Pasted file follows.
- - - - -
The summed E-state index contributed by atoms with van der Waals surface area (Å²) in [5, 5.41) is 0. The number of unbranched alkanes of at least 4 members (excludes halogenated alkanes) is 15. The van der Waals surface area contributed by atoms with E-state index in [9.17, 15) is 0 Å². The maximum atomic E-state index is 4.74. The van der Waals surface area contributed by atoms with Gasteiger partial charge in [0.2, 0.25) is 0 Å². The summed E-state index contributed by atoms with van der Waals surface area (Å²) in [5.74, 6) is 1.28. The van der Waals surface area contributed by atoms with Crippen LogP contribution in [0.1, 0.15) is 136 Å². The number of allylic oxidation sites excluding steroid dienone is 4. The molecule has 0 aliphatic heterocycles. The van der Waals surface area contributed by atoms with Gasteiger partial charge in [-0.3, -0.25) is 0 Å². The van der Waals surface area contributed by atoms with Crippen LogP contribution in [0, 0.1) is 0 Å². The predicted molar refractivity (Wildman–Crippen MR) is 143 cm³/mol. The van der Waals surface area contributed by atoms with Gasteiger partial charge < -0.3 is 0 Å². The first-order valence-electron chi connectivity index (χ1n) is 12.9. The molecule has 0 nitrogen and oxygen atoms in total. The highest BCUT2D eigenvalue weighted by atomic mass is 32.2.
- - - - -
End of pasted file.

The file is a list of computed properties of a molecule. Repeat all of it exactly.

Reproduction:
The summed E-state index contributed by atoms with van der Waals surface area (Å²) in [5, 5.41) is 0. The number of unbranched alkanes of at least 4 members (excludes halogenated alkanes) is 15. The van der Waals surface area contributed by atoms with E-state index in [9.17, 15) is 0 Å². The maximum atomic E-state index is 4.74. The van der Waals surface area contributed by atoms with Gasteiger partial charge in [0.2, 0.25) is 0 Å². The summed E-state index contributed by atoms with van der Waals surface area (Å²) in [5.74, 6) is 1.28. The van der Waals surface area contributed by atoms with Crippen LogP contribution in [0.1, 0.15) is 136 Å². The number of allylic oxidation sites excluding steroid dienone is 4. The molecule has 0 aliphatic heterocycles. The van der Waals surface area contributed by atoms with Gasteiger partial charge in [-0.3, -0.25) is 0 Å². The van der Waals surface area contributed by atoms with Crippen LogP contribution in [0, 0.1) is 0 Å². The predicted molar refractivity (Wildman–Crippen MR) is 143 cm³/mol. The van der Waals surface area contributed by atoms with Gasteiger partial charge < -0.3 is 0 Å². The first-order valence-electron chi connectivity index (χ1n) is 12.9. The molecule has 0 nitrogen and oxygen atoms in total. The highest BCUT2D eigenvalue weighted by atomic mass is 32.2.